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Winter still hangs on in the Northern Hemisphere, with the occasional thaw only enough to bring up the accumulated dirt and trash. In the Crimea, another democratic spring has been flipped within days into another authoritarian consolidation of power; the pattern is now all too clear, while the rapidity of the military response is becoming truly impressive. In Malaysia, a 777 has disappeared into thin air; at least the UFO hunters will be thrilled, but everyone else who flies now lives in a slightly more uncomfortable world. And if that weren’t enough disquiet, for some us the calendar has moved into Lent, a time for reflection on our many personal failings. So perhaps you can appreciate why I am grateful for this photograph.
The caption at The Big Picture said: “Reflected in a puddle of melted snow, people and dogs walk past umbrellas suspended from trees at Spanish Banks Beach in Vancouver, British Columbia, on Feb. 25. The art installation, called the ‘Rainblossom Project’, was put up by an anonymous group to be a celebration of the rain the city receives.”
My favorite part of that caption is the word “anonymous.” Whatever else happened on February 25th, there was someone in Vancouver who wasn’t working on branding, who wasn’t worried about others free-riding, who was willing to spend time and money and effort to improve the commons, and do it without any reward, much less making a profit. Maybe it was a hedge fund manager on his day off, but I doubt it. This was done by someone who cares about art and the general welfare in equal measure, and who is able to express those commitments generously. We can call it a random act of public art.
The same can be said of the photograph. “Random” may seem incorrect, for surely the photographer was acting on an intention, but the same is true of the red umbrella hangers and the other strangers signified by the allusion to “random acts of kindness.” The act is, by definition, intentional, but “random” because not directed by the usual logics of economic exchange, competitive marketing, political persuasion, or even direct social reciprocity. Yes, the photographer will have been paid for the image, but there was no guarantee of that happening, not least because there was little chance of finding hard news, or even soft news, on a beach in Vancouver in February. This image barely qualifies as news at all, although it does inform us about the public artwork on the beach. It’s something else: another work of public art, and one just about as incidental, unexpected, ephemeral, and generous as the other.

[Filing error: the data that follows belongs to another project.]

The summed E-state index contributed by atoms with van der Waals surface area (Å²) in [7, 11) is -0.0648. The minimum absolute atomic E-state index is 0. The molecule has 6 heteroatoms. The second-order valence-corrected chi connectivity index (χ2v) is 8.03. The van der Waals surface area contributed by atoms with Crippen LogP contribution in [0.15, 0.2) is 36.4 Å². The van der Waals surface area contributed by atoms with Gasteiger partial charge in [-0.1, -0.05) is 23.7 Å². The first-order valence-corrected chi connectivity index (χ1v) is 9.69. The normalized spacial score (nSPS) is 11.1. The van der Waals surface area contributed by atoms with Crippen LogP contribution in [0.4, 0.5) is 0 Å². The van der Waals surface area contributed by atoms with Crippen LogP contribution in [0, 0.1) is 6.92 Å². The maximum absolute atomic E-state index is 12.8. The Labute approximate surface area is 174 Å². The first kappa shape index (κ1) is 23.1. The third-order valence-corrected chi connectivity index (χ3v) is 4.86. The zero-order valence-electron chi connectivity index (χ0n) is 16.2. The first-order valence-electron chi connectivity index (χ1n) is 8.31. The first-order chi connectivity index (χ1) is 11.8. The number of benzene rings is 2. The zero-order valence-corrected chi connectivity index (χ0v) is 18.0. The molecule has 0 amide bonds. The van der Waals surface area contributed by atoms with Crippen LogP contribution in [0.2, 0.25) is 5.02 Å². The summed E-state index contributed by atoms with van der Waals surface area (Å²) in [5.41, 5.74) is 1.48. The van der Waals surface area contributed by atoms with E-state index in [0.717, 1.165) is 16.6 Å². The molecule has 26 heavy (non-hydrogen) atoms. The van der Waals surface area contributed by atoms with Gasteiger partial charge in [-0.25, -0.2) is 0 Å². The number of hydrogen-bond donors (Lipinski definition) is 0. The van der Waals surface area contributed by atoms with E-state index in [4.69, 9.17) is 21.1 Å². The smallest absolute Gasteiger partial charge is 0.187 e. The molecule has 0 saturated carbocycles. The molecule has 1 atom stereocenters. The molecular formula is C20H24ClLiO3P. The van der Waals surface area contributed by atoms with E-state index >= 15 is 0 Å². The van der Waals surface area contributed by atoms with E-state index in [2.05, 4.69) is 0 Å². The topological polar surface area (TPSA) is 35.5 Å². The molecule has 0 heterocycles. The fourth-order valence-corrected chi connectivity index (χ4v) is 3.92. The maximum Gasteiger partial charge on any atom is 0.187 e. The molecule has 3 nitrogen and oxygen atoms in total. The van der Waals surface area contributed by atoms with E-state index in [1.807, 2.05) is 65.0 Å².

And what a fine work it is. The photo is true to the work it depicts, while enhancing and extending it as well. The red umbrellas hang improbably in the sky, and the trees, mountain, clouds, sky, and lake seem equally improbable and beautiful as well. That lake, itself perhaps newly freed from the ice, reflects the figures above it, just as the photograph reflects the entire tableau. Likewise, the deep blues balance the blossoms of bright red, as if they were low and high notes harmonizing. These symmetrical optics evoke a sense of serenity, but not by pretending that the scene is any more solid than it is. The reflection on the water can be broken by a single ripple, just as the scene can disappear the moment you turn away.
And we all will turn away. Even those in the scene, who rightly seem to be enjoying it immensely, will walk on. The clouds will thicken, and the rain will come–remember, the umbrellas are an offering of gratitude for the rain–and the umbrellas will deteriorate or be taken down. Like the rain, this scene is not something that you can hold on to. Only the photograph will remain, albeit probably forgotten. But that’s OK, if we understand what it is teaching us today.
The world is more abundant that we know. Not always, but too often the suffering that occurs is due to artificial scarcities: due to greed, hoarding, and the withholding of kindness. Any decent society ultimately depends on more than natural abundance: on commitments to the common good, the general welfare, and sharing in both hard times and good times. So it is that we ought to feel thankful for those artists and arts that are themselves acts of generosity for a public world.
— Robert Hariman
(cross-posted from No Caption Needed.)
(photo: Darryl Dyck/The Canadian Press via AP)